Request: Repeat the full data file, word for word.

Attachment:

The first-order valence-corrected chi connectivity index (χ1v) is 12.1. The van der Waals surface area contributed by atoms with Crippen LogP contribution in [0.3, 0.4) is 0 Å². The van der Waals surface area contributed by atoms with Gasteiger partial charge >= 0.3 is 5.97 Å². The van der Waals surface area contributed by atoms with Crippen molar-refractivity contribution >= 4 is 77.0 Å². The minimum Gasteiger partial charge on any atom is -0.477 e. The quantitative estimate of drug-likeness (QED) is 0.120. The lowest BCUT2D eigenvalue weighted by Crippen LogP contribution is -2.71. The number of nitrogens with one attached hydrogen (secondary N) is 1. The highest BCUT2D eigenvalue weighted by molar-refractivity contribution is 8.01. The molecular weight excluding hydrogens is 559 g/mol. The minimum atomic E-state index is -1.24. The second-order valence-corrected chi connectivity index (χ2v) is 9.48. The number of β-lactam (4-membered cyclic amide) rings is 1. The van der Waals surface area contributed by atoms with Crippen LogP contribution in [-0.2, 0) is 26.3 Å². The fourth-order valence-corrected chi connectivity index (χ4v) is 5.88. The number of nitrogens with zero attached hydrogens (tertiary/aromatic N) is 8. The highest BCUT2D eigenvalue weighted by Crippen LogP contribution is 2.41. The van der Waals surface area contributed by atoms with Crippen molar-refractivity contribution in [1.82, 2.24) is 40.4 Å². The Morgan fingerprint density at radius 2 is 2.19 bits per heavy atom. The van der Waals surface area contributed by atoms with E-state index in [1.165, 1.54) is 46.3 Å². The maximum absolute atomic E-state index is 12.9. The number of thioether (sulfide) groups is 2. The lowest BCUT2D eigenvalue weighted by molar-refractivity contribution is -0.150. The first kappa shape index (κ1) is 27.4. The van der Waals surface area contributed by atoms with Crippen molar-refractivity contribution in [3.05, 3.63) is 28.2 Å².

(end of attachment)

The first-order valence-corrected chi connectivity index (χ1v) is 12.1. The van der Waals surface area contributed by atoms with Crippen LogP contribution in [0.3, 0.4) is 0 Å². The van der Waals surface area contributed by atoms with Gasteiger partial charge >= 0.3 is 5.97 Å². The van der Waals surface area contributed by atoms with Crippen molar-refractivity contribution >= 4 is 77.0 Å². The minimum Gasteiger partial charge on any atom is -0.477 e. The quantitative estimate of drug-likeness (QED) is 0.120. The lowest BCUT2D eigenvalue weighted by Crippen LogP contribution is -2.71. The number of nitrogens with one attached hydrogen (secondary N) is 1. The highest BCUT2D eigenvalue weighted by molar-refractivity contribution is 8.01. The molecular weight excluding hydrogens is 559 g/mol. The minimum atomic E-state index is -1.24. The second-order valence-corrected chi connectivity index (χ2v) is 9.48. The number of β-lactam (4-membered cyclic amide) rings is 1. The van der Waals surface area contributed by atoms with Crippen LogP contribution in [-0.2, 0) is 26.3 Å². The fourth-order valence-corrected chi connectivity index (χ4v) is 5.88. The number of nitrogens with zero attached hydrogens (tertiary/aromatic N) is 8. The highest BCUT2D eigenvalue weighted by Crippen LogP contribution is 2.41. The van der Waals surface area contributed by atoms with Crippen molar-refractivity contribution in [1.82, 2.24) is 40.4 Å². The Morgan fingerprint density at radius 2 is 2.19 bits per heavy atom. The van der Waals surface area contributed by atoms with E-state index in [1.165, 1.54) is 46.3 Å². The maximum absolute atomic E-state index is 12.9. The number of thioether (sulfide) groups is 2. The lowest BCUT2D eigenvalue weighted by molar-refractivity contribution is -0.150. The first kappa shape index (κ1) is 27.4. The van der Waals surface area contributed by atoms with Crippen molar-refractivity contribution in [3.05, 3.63) is 28.2 Å².